New Zealand head coach Steve Hansen appeared to accuse British and Irish Lions counterpart Warren Gatland of attempting to "bully" referee Jaco Peyper ahead of Saturday's first Test in Auckland.
Gatland revealed last weekend that the Lions had already raised the issue of off-the-ball "blocking" with officials, and said he planned to speak to Test referee Peyper to further discuss the tourists' concerns ahead of the Eden Park opener.
Hansen, speaking at a press conference after announcing his team on Thursday, indicated Gatland had been wrong to "apply pressure" on the official by talking about such matters openly.
"The referee's got the hardest job in the world, I reckon," the All Blacks boss said.
"With the blocking, the rule says that as long as you don't change your direction of running, you are entitled to run back to help your team-mate, and that's the key, isn't it?
"Turn around and run back, and don't change your line. If your line is the same, then you are not blocking, what you are doing is just running back to help your team-mate.
"But if you run five metres to get in front of someone, that's dopey, that's dumb.
"We just want the ref to referee the rules the way they said they were going to, and be consistent about it. Will there be mistakes? Yes, there will be because they are humans, just like both teams will make mistakes themselves.
"There is no point trying to bully the referees publicly in the media. We have a moment to meet them (on Friday) and we will talk about things we need to talk about in private. And he will give his interpretation of what he wants, and then it is up to us to go and deliver that."
Asked what he would like to talk to Peyper about specifically, Hansen said: "Well, if I talk to you (the media) about it, then I am applying pressure to him in the media, and that's sort of like bullying him, and I don't want to do that.
"So I will just quietly talk to him on Friday, and certainly there are areas of the game that we will talk about."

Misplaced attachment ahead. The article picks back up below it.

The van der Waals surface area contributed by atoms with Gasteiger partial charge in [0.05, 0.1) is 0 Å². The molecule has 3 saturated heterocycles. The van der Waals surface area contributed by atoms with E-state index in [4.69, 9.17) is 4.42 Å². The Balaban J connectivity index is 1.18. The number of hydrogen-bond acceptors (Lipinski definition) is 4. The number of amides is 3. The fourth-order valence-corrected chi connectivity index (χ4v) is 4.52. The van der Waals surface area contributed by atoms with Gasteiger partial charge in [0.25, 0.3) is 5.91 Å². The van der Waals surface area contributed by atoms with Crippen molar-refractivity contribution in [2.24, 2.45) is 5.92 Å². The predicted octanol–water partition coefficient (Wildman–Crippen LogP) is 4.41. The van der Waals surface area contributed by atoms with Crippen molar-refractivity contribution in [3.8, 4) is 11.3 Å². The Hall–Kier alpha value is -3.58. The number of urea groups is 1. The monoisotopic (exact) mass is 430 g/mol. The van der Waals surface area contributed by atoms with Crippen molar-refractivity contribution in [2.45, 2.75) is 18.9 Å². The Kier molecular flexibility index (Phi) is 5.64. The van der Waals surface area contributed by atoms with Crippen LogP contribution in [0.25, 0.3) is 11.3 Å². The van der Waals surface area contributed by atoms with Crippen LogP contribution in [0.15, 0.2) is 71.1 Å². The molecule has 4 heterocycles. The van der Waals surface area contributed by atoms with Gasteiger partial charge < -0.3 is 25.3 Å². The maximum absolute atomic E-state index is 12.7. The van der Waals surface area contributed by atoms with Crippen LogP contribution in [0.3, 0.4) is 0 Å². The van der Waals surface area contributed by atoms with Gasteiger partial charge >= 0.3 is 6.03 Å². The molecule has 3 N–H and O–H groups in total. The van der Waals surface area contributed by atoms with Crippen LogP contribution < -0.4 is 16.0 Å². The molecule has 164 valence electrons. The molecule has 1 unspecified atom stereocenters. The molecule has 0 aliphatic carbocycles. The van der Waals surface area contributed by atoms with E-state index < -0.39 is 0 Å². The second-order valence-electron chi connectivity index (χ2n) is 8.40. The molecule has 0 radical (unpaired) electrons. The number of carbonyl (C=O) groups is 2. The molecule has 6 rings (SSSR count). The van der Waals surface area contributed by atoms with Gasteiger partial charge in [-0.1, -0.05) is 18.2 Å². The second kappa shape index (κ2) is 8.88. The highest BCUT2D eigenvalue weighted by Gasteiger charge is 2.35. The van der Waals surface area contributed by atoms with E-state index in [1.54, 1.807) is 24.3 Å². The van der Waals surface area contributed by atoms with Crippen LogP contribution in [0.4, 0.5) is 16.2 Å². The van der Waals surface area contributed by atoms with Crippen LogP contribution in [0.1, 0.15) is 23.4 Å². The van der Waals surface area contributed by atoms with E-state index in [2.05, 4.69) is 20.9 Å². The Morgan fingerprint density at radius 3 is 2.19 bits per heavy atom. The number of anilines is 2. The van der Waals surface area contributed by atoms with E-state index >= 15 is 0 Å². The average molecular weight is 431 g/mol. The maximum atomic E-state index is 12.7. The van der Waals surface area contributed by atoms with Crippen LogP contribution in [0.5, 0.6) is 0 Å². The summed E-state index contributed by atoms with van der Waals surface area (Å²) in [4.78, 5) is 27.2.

Hansen, meanwhile, dismissed Gatland's suggestion that he might be "a little bit worried" heading into the three-match series.
"You guys that know me know I will tell you all the time that worry is a wasted emotion," he said.
"It's a wasted emotion because if the thing you are worrying about happened, you need to fix it. So there is no point worrying about it.
"And if it hasn't happened, you plan so you don't have to worry about it."
Hansen masterminded New Zealand's World Cup triumph in 2015, but he sees the three-game Lions series as "right up there" in terms of coaching challenges.
"I was thinking about that earlier (on Thursday), that very thing, and it's right up there," he said.
"The World Cup is a knockout tournament, and the difference with the Lions is you get three goes. If you stuff the first one up, you get another one. And it's the same for both teams, isn't it?
"It's exciting, and you can feel the enthusiasm and the real hunger in the hotel with the players.
"They are really up for it. That doesn't guarantee to win the thing, but it does guarantee that your attitude is right, and we know that if our attitude is right and we get our clarity right, then we are a good side.
"So then it means the opposition have to be, too, and they've selected a side that is capable of playing a different type of game than we play. And that in itself is intriguing and very interesting to see the result once it has all been played out."